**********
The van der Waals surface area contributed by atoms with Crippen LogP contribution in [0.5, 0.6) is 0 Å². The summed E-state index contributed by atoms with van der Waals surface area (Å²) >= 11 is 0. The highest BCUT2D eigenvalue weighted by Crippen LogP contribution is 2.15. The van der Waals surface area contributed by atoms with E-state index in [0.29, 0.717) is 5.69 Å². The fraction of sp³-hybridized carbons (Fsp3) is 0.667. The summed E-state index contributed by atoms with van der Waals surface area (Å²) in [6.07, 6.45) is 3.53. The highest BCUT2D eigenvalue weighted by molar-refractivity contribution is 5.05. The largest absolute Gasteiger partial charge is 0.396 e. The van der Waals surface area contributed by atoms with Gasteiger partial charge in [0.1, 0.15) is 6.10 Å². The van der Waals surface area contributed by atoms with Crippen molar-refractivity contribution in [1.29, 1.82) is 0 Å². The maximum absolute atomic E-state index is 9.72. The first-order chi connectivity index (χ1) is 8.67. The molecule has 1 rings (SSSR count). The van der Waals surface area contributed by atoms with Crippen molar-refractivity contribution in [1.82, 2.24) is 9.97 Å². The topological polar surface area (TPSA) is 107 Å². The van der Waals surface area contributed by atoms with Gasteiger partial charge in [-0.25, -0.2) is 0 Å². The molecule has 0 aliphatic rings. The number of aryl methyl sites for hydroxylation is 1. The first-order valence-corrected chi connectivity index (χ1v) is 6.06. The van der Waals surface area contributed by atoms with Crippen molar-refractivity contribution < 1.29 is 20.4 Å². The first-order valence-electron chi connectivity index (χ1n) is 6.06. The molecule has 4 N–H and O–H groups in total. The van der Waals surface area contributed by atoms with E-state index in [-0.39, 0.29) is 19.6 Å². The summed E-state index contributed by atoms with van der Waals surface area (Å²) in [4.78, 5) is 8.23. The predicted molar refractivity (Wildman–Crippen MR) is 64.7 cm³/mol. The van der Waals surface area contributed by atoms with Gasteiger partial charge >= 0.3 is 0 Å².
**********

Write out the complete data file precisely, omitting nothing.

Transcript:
The van der Waals surface area contributed by atoms with Crippen LogP contribution in [0.5, 0.6) is 0 Å². The summed E-state index contributed by atoms with van der Waals surface area (Å²) >= 11 is 0. The highest BCUT2D eigenvalue weighted by Crippen LogP contribution is 2.15. The van der Waals surface area contributed by atoms with E-state index in [0.29, 0.717) is 5.69 Å². The fraction of sp³-hybridized carbons (Fsp3) is 0.667. The summed E-state index contributed by atoms with van der Waals surface area (Å²) in [6.07, 6.45) is 3.53. The highest BCUT2D eigenvalue weighted by molar-refractivity contribution is 5.05. The largest absolute Gasteiger partial charge is 0.396 e. The van der Waals surface area contributed by atoms with Gasteiger partial charge in [0.1, 0.15) is 6.10 Å². The van der Waals surface area contributed by atoms with Crippen molar-refractivity contribution in [1.29, 1.82) is 0 Å². The maximum absolute atomic E-state index is 9.72. The first-order chi connectivity index (χ1) is 8.67. The molecule has 1 rings (SSSR count). The van der Waals surface area contributed by atoms with Crippen molar-refractivity contribution in [1.82, 2.24) is 9.97 Å². The topological polar surface area (TPSA) is 107 Å². The van der Waals surface area contributed by atoms with Gasteiger partial charge in [-0.25, -0.2) is 0 Å². The molecule has 0 aliphatic rings. The number of aryl methyl sites for hydroxylation is 1. The first-order valence-corrected chi connectivity index (χ1v) is 6.06. The van der Waals surface area contributed by atoms with Crippen molar-refractivity contribution < 1.29 is 20.4 Å². The first-order valence-electron chi connectivity index (χ1n) is 6.06. The molecule has 4 N–H and O–H groups in total. The van der Waals surface area contributed by atoms with E-state index in [-0.39, 0.29) is 19.6 Å². The summed E-state index contributed by atoms with van der Waals surface area (Å²) in [4.78, 5) is 8.23. The predicted molar refractivity (Wildman–Crippen MR) is 64.7 cm³/mol. The van der Waals surface area contributed by atoms with Gasteiger partial charge >= 0.3 is 0 Å².